The Retail Industry Spent $1.8 Billion On Advertising In January And February

According to MediaRadar’s latest analysis, the retail industry spent $1.8 billion on advertising during January and February 2021, a 24 percent decline from the same period last year.

Between 2017 and 2020, ad spend decreased an average of 34 percent each year, a post-holiday phenomenon that marketers have come to expect. MediaRadar forecasts Q1 2021 retail ad spend will reach $2.73 billion, which represents a 33 percent dip in ad spend between Q4 2020 and Q1 2021.

With rising vaccine availability and declining COVID-19 rates in some parts of the world, the economy is slowly opening back up. This has prompted big-box stores like Target, Macy’s and Kohl’s to increase their spend month-over-month. In February, their spend comprised 70 percent of general retail and department store ad spend, reports MediaRadar.

The increased spend aligns with encouraging consumer sentiment about the future of in-person shopping. An Ad Age-Harris Poll found that 62 percent of consumers plan to shop in stores this spring at least once a week.

Retail and department stores overall are still recovering from the pandemic, as spend is down 26 percent year-over-ear (YoY), which marks the same level of recovery observed in Q4 of 2020.

Building on their positive momentum from the end of 2020, quick-service restaurants (QSRs) invested $500 million in ads in January and February. That’s a 33 percent decline YoY, but a marked improvement from 2020 when their spend was down as much as 65 percent, according to MediaRadar.

McDonald’s and Subway ran spots during the GRAMMY Awards show, while Jimmy John’s and Chipotle bought ad space in Super Bowl LVI.

Marketers are eager to recoup lost sales. The CMO Council’s latest survey revealed that 65 percent of global marketers plan to increase their ad spend. The BIA Advisory Services predicts that local retail advertising will grow YoY by 5.3 percent this year. Lastly, The National Retail Foundation expects retail sales to grow between 6.5 percent and 8.2 percent in 2021 to more than $4.33 trillion, the highest projected YoY growth in 17 years.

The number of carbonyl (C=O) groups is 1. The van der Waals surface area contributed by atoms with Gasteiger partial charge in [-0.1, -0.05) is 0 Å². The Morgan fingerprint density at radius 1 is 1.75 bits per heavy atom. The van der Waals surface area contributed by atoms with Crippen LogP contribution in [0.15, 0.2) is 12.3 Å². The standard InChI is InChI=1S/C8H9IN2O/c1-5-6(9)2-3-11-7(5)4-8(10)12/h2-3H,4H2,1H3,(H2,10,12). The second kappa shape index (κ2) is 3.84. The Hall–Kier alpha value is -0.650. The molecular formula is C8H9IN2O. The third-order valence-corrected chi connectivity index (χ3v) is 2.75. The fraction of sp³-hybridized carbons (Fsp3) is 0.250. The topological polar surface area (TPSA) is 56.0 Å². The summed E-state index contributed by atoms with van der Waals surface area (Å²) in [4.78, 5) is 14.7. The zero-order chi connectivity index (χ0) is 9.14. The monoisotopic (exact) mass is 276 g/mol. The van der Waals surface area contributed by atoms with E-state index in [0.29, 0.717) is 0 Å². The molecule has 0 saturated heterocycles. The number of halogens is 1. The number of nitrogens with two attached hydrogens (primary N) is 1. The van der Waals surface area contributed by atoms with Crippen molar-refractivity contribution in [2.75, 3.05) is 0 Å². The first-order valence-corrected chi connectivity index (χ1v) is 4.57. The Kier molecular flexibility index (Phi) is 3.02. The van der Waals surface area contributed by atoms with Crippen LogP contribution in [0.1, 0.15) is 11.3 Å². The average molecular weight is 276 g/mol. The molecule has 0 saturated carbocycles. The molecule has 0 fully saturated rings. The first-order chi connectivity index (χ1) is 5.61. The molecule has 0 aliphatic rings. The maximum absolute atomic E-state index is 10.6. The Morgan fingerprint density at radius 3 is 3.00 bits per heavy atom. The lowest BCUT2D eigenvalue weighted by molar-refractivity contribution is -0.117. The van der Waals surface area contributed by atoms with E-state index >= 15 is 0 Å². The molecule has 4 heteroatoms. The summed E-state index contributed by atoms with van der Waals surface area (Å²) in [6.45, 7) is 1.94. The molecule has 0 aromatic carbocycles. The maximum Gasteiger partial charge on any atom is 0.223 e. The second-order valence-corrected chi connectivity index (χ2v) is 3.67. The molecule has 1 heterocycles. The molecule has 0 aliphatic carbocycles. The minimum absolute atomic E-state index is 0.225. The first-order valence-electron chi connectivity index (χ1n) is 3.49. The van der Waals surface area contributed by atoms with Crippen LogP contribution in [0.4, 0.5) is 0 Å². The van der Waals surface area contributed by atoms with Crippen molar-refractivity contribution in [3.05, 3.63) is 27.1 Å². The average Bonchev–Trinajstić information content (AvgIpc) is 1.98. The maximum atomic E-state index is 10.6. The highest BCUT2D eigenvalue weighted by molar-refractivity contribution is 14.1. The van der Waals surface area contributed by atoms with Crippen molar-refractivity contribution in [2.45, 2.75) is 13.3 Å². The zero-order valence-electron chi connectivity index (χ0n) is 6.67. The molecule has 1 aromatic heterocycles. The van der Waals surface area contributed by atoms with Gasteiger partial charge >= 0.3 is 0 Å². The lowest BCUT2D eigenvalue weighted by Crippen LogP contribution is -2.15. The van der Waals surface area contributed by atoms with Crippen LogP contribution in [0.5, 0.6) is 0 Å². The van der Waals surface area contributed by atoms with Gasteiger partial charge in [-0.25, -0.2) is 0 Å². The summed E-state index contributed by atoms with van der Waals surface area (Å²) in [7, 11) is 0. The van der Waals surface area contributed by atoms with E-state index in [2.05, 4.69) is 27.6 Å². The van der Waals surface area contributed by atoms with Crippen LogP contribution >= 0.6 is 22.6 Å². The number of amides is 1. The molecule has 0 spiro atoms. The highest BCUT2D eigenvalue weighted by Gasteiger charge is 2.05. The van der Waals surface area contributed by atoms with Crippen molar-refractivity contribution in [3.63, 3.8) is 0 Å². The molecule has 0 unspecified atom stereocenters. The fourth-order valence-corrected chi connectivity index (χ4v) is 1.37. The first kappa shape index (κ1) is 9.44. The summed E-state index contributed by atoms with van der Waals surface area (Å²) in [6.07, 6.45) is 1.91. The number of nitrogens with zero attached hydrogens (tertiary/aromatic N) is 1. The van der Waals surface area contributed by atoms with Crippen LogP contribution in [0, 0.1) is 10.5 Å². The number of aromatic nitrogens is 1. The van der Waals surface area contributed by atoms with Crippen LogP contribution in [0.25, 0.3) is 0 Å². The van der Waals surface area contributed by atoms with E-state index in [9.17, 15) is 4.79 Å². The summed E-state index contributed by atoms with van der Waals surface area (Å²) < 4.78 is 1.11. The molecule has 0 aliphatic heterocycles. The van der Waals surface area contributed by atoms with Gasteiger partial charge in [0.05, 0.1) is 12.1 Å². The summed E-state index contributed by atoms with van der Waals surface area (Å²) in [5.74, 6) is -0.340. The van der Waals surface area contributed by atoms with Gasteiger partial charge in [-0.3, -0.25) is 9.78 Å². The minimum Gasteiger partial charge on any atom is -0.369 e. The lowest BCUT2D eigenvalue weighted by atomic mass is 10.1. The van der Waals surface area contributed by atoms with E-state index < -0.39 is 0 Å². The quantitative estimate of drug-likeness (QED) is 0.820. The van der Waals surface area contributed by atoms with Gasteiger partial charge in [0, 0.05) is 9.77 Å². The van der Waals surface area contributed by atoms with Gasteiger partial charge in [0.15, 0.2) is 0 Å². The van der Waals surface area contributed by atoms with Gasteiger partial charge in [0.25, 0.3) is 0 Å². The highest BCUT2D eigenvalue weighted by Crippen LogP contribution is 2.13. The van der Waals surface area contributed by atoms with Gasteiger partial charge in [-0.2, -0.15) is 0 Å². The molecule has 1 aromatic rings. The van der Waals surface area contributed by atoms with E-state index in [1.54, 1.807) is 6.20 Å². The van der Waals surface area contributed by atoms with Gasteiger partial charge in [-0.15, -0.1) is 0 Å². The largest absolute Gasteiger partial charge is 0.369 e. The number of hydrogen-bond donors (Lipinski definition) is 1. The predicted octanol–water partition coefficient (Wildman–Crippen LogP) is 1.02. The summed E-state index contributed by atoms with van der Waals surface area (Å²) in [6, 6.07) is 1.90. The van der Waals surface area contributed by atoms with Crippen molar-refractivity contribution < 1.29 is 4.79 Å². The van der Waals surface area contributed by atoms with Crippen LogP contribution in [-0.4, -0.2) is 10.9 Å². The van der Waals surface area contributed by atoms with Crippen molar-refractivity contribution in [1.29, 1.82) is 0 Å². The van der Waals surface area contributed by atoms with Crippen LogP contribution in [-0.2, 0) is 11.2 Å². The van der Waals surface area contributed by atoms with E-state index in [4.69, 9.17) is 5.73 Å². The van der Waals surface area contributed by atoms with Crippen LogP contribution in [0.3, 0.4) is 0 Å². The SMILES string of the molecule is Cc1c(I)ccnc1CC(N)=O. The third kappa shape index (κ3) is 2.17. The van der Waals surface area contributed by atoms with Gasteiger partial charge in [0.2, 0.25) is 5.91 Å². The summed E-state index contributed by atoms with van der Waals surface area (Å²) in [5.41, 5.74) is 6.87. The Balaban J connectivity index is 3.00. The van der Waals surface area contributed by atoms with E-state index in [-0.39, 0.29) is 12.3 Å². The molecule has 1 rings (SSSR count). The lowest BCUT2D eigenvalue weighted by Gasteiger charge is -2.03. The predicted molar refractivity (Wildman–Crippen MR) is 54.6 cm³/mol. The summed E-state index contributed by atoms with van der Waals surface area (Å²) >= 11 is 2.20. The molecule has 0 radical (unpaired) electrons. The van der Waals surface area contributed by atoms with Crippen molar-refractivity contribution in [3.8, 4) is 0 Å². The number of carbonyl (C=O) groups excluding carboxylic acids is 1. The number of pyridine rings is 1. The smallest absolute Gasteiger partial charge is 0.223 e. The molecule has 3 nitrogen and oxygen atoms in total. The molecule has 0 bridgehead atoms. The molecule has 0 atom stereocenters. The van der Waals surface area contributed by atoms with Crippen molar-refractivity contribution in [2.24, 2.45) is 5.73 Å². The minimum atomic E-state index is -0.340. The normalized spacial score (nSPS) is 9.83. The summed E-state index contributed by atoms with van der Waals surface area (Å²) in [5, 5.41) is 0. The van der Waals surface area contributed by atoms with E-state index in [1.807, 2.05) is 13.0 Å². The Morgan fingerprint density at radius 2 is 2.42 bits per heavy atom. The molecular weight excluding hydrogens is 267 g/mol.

Entertainment Brands Ran The Most Ads During The 2021 GRAMMY Awards

A new MediaRadar analysis found that during this year’s GRAMMY Awards show, entertainment brands accounted for most ads (20 percent), followed by technology brands (14 percent) and automotive brands (13 percent).

That’s in comparison to the 2020 GRAMMY Awards, when technology brands led the way at 23 percent of ads, followed by pharmaceutical brands (15 percent) and entertainment brands (15 percent).

The rise in entertainment ads mirrors the boost that streaming services have seen lately with more people staying in. It’s also worth noting that ads from tech companies declined by nine percent year-over-year.

Overall, 87 advertisers ran 103 ads during the 2021 awards show, with top marketers including Remy Martin, Facebook, Geico, McDonald’s and Atlice Mobile. Together these brands comprised 15 percent of the commercial space, according to MediaRadar’s findings.

Leaders in the entertainment category include Facebook, which ran two 60-second spots, and LinkedIn and Dreamworks. HBO Max ran four commercials, partnering with Olay and Café Bustelo to promote their new show In The Heights. Other streamers that ran commercials include Paramount+, as well as Disney+ which highlighted the forthcoming release of its Cruella live-action adaptation.

Together, Google, Apple and Amazon accounted for 33 percent of all tech advertising during the GRAMMY Awards. The auto industry saw appearances from brands like Ford, Lexus, Lincoln, Mazda and Toyota. Lincoln was the most prominent of the group, running five spots ranging from 25-60 seconds each.

Disney+ Ad Spend Jumps 158 Percent YoY From January To February

According to MediaRadar’s latest analysis, Disney+ ad spend surged 158 percent year-over-year (YoY) from January to February.